The Strokes + The Ridgeway

Portsmouth Guildhall - January 2006

Images: ©2006 Stuart Leech -

Guest written by Maddie Nason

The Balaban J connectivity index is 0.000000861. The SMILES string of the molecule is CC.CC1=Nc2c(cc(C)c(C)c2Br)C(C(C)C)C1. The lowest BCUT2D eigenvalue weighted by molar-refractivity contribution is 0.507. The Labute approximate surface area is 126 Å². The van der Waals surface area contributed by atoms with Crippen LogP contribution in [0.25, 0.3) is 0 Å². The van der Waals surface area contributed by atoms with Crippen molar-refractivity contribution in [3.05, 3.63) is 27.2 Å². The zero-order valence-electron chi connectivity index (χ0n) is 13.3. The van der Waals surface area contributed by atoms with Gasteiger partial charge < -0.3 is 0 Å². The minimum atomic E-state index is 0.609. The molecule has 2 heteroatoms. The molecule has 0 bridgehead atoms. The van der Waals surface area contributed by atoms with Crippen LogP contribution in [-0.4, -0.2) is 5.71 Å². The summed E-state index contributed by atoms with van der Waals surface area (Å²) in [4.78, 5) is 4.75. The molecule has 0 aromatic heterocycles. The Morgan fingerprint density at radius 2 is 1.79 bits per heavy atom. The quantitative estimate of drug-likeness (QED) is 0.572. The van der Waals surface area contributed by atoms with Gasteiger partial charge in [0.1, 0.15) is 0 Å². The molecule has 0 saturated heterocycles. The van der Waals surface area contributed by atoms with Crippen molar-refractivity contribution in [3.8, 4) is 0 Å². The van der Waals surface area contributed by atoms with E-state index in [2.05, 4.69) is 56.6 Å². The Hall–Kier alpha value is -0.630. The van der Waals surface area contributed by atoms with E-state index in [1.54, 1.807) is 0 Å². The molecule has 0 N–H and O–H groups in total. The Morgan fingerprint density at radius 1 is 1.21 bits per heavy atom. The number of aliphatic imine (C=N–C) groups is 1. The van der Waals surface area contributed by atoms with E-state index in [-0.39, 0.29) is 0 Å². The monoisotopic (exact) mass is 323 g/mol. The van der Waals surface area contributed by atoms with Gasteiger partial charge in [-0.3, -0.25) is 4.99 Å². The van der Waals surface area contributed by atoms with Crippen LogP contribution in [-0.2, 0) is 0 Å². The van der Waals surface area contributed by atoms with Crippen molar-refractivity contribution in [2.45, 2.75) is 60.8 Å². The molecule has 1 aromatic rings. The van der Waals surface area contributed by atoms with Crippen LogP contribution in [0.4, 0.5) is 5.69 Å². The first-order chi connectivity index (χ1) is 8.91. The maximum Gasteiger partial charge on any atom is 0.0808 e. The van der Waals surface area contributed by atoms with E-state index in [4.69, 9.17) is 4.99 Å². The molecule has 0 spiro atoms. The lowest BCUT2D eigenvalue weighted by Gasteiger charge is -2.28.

Ok, so you’re a local, Portsmouth band. You’ve played many a support slot in recent memory and you’ve headlined The Wedge at a number of sell-out shows. You’ve played little gigs, big gigs in the capital and you’ve put yourself up there on stage for all the music industry to see at In The City in Manchester. And then, along comes the big one. No, not that elusive record deal, but a support slot for The Strokes, playing the big daddy venue in your very own home town. What do you do? Well, If you’re The Ridgeway, you dress up in strangely official-looking charity shop three piece suits (who’d have thought a drummer could wear brown pinstripe and still look cool?) and take to the stage for a rip-roaring 25 minute set that actually makes people run from the bar to see what’s going on. Fifteen minutes after the doors are opened, the main auditorium isn’t that busy. 10 minutes into this set and it's filling up fast. Newcomers are cheering as loudly as those who’ve been here from the outset. Mixing frenetic guitar solos with their trademark bluesy feel, this is a band making the most of their own personal Strokes experience. As comfortable on the big stage as they are in The Wedge or The Joiners. And, thanks to a personal favour from none other than Jet’s tour manager doing their sound for the night, coming across like a band ripe for the picking by the interested industry parties who have made the journey down from London to see them. By the time The Strokes finally hit the stage, the Guildhall is packed to capacity; even the bar staff seem to have abandoned their beer taps to catch the arrival of New York‘s finest. From Fab Moretti’s regal position on his drum riser, to the front line of Nick Valensi, Albert Hammond Jr, Nikolai Fraiture and a slightly drunk looking Julian Casablancas, this was vintage Strokes right from the off. Kicking off with 'The Modern Age' and unleashing a set that deftly combined classics like 'Last Nite' and 'Reptilia' with the new material. This was clearly a band with nothing to prove. But sometimes that's a bit too obvious. They’re not exactly renowned for their animated stage presence and, at times, they seem like they're just going through the motions. Fab looks like he's reading a newspaper and the front line are playing by numbers. However, this is The Strokes and if they occasionally appear blasé, it doesn't detract from the experience but serves to highlight the magic ingredient that goes into making a great gig: the adoring, screaming, cheering, dancing fans.